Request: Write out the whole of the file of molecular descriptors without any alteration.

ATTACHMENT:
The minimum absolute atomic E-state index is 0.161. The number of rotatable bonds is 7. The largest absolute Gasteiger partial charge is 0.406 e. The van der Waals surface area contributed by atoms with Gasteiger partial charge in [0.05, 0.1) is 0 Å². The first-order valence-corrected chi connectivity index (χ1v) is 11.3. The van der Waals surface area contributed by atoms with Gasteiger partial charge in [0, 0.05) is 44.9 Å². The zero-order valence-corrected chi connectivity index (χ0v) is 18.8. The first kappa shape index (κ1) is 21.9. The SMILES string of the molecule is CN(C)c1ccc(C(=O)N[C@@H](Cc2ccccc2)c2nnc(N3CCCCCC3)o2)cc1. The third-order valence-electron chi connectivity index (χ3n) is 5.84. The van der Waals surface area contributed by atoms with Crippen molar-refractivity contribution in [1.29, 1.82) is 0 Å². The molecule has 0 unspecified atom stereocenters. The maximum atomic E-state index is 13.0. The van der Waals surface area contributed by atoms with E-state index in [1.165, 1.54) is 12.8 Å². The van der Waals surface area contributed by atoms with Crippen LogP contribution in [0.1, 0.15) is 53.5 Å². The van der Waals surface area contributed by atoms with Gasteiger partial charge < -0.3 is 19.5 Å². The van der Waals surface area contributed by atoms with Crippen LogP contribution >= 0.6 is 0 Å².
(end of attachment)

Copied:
The minimum absolute atomic E-state index is 0.161. The number of rotatable bonds is 7. The largest absolute Gasteiger partial charge is 0.406 e. The van der Waals surface area contributed by atoms with Gasteiger partial charge in [0.05, 0.1) is 0 Å². The first-order valence-corrected chi connectivity index (χ1v) is 11.3. The van der Waals surface area contributed by atoms with Gasteiger partial charge in [0, 0.05) is 44.9 Å². The zero-order valence-corrected chi connectivity index (χ0v) is 18.8. The first kappa shape index (κ1) is 21.9. The SMILES string of the molecule is CN(C)c1ccc(C(=O)N[C@@H](Cc2ccccc2)c2nnc(N3CCCCCC3)o2)cc1. The third-order valence-electron chi connectivity index (χ3n) is 5.84. The van der Waals surface area contributed by atoms with Crippen molar-refractivity contribution in [1.29, 1.82) is 0 Å². The molecule has 0 unspecified atom stereocenters. The maximum atomic E-state index is 13.0. The van der Waals surface area contributed by atoms with E-state index in [1.165, 1.54) is 12.8 Å². The van der Waals surface area contributed by atoms with Crippen LogP contribution in [0.1, 0.15) is 53.5 Å². The van der Waals surface area contributed by atoms with Gasteiger partial charge < -0.3 is 19.5 Å². The van der Waals surface area contributed by atoms with Crippen LogP contribution >= 0.6 is 0 Å².